Just like the AvePoint Public Sector team, the AvePoint Chicago lent our hands to the Hour of Code movement last week by leading a one-hour introduction to computer science for students ranging from 11 to 13 years of age at John B. Murphy Elementary. The cause is certainly near to our hearts as a global software company, and we knew it would be a great way to share our knowledge with the local community by teaching local children about the power of coding during Computer Science Education Week. With Microsoft setting an ambitious goal of reaching 100 million students globally throughout this year, we wanted to do our part in making that happen by teaming up with our partner to make a difference in our community.
A talented group of 17 members of the AvePoint Chicago team gathered for the event on Friday, December 12. The day kicked off with a lively presentation from Microsoft’s Larry Kuhn that introduced students to the concept of coding and why it’s so important. He informed the students about how many of the things they use every day are built with code – from video games to Facebook and beyond. To underscore this point, he also showed this short film that explained why coding is a “superpower” and featured testimonials from famous faces including Microsoft’s Bill Gates, Facebook’s Mark Zuckerberg, singer will.i.am, NBA superstar Chris Bosh, and more.
With two students partnered up at each Surface tablet, the AvePoint team proctored the exercises and helped guide the students throughout the online lessons and games. With so many of us in attendance, almost every pair of students had their own private computer science tutor for the hour. We had a lot of fun answering their questions and even learned a few things from the students throughout the process. I learned that coding has endless possibilities, and it is incredible to me that something so seemingly complex can be learned by children when taught in an engaging and relatable manner. It doesn’t have to be scary – it can even be fun! It is never too early nor too late to start learning something new that could benefit you in the future.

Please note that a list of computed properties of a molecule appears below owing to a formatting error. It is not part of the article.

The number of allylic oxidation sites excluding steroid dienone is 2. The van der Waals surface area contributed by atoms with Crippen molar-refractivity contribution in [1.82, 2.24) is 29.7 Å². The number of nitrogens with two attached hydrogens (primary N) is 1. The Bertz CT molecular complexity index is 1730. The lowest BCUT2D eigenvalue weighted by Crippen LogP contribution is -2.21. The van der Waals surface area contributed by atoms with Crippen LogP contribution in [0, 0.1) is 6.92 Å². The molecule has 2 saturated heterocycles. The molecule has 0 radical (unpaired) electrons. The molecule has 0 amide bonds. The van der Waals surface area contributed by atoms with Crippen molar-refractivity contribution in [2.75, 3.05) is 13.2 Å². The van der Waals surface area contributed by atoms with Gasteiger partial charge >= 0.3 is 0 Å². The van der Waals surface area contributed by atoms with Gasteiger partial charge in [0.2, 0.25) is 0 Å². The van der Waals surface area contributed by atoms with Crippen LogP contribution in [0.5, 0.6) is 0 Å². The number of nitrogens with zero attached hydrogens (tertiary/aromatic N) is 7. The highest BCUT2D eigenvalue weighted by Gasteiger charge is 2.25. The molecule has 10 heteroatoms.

Office Administrator Justina Weisensel worked exclusively with two seventh graders who especially enjoyed the simulation based on the hit movie Frozen, which was one of the most challenging games offered. They explained that they are in a computer science class in school where they learn how to type properly and are exposed to Microsoft Office programs. They even had experience creating their own video game, which they said was similar to what we played during the Hour of Code event. Like most other students, it was clear that they enjoyed playing a game while also learning the fundamentals of coding and had an interest in learning more about computer science in the future.
In the end, the event was a big success and we helped Microsoft and Hour of Code reach an additional 52 students. It’s our hope that the hour showed all of the students that coding is both fun and approachable, and that a career in computer science is a great option to explore for their future. Interested to learn more about Hour of Code and lead your own event for your community? Visit the movement’s website for more details.